Driving Behaviour with Data

“white building with data has a better idea text signage” by Franki Chamaki on Unsplash

I’ve been working with our team who develop SQL Clone to see if we can use data to encourage better decision-making in our day-to-day work.

Why are we trying this?

The team want to be doing the most valuable work they can. It’s really hard to judge that on gut feel, and Redgate has a long-term desire to be more data-driven.

We use Objectives and Key Results to set direction for our work, but doing it all with quarterly OKR reviews is a painful process. We want to focus on ambitious opportunities when discussing objectives, not fretting over team effectiveness and maintaining our current world.

We decided to split that “business as usual” work out from OKRs and handle it separately. This is encouraged in Christine Wodtke’s book Radical Focus.

What are we trying?

We’re trialing having a set of “health metrics” that the team can monitor.

These should let the team make more informed, tactical decisions on how to spend their time.

If everything is going swimmingly, we can focus relentlessly on trying to influence our objective.

If not, we will need to divert effort to addressing whatever problem we’ve identified.

How are these different from Key Results?

Unlike KRs, we aren’t trying to drive change here. We want warning signs that we aren’t taking good care of ourselves, our processes, or our products.

These signs should help prevent fires before they start, allowing more deliberate focus on other valuable work.

We expect health metrics to be long-lived, while OKRs will still be reviewed quarterly.

What metrics will we use?

This is new, so we’ll be iterating and tweaking the metrics quite a bit. To begin with we’ll look at six metrics, based on the teams’ recent experience and research underpinning Dr Nicole Forsgren’s book Accelerate.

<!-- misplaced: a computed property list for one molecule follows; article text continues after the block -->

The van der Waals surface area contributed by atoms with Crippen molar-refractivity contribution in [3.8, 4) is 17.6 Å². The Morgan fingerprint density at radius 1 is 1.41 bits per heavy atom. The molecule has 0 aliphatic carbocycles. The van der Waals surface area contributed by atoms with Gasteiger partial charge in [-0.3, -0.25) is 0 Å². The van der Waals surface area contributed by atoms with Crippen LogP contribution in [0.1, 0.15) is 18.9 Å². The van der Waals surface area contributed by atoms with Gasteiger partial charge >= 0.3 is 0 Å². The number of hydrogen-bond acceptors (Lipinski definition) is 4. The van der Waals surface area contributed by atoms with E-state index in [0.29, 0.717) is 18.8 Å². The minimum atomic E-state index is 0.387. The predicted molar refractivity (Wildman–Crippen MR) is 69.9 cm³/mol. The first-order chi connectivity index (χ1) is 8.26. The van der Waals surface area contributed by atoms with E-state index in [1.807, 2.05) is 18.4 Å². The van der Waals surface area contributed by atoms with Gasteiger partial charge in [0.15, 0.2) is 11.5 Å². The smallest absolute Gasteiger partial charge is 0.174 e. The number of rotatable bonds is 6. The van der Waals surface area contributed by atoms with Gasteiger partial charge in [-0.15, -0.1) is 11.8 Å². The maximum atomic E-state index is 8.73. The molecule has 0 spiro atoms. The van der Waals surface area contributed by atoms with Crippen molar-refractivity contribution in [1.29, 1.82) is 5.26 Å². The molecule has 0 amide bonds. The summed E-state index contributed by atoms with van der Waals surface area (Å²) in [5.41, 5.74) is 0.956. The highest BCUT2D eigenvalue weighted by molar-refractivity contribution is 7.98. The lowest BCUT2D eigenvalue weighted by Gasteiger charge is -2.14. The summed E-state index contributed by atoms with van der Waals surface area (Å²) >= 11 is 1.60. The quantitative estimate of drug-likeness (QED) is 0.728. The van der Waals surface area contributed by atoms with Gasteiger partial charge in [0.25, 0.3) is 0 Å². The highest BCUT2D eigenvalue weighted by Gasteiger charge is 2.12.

Version Adoption

Redgate releases user-installed product updates frequently, but irregularly. That means users must upgrade our products often to get feature improvements and bug fixes.

We’ll monitor how many users are running a version shipped in the previous 30 days. If this is cohort is too small, we’ll need to investigate why people aren’t picking up our new changes and act.

Age of unshipped work

Since we release irregularly, and upgrading can interrupt users, it can be hard to know when it’s worth pushing a new release out.

We can monitor how much work we’ve finished but not given to customers through the age of unshipped code. If we have too much work sat “on the shelf”, we can prioritise getting that work to users.

Amount of unfinished work

Worse than leaving work on the shelf is leaving it in pieces on our workbench.

Specifically, we’ll look at the number of open Pull Requests the team have. If this gets too high, we need to focus on getting work finished and ready to ship.

Active user engagement

Shipping product may be great, but we want to know people are able to successfully use what we’re giving them.

The ultimate value of SQL Clone is allowing people to create database clones. We’ll monitor how often this happens and expect it to gradually grow over time.

If it trends or spikes downwards, this warrants investigation.

Error rate

We want to see how often users are encountering errors while using our product.

We don’t want this to be high, or spike upwards. That may be a sign we have misjudged the quality of a change, or perhaps need to slow down and take more care in our work.

Support load

Similarly, we want to know how often customers get in touch with Redgate support. That can be a sign of various product problems, including disruptive errors.

If the number of support tickets spikes, we’ll need to investigate the cause and do something about it.

What’s next?

Our internal Business Intelligence team are working hard to get us access to these metrics.

Once we have access to the data, we need to build it into how the team works — making it a valuable part of our process, not a bunch of numbers we rarely look at.

We’ll do a follow-up blog post in the not-too-distant future, showing how we’re getting on.

Original photo by Franki Chamaki on Unsplash.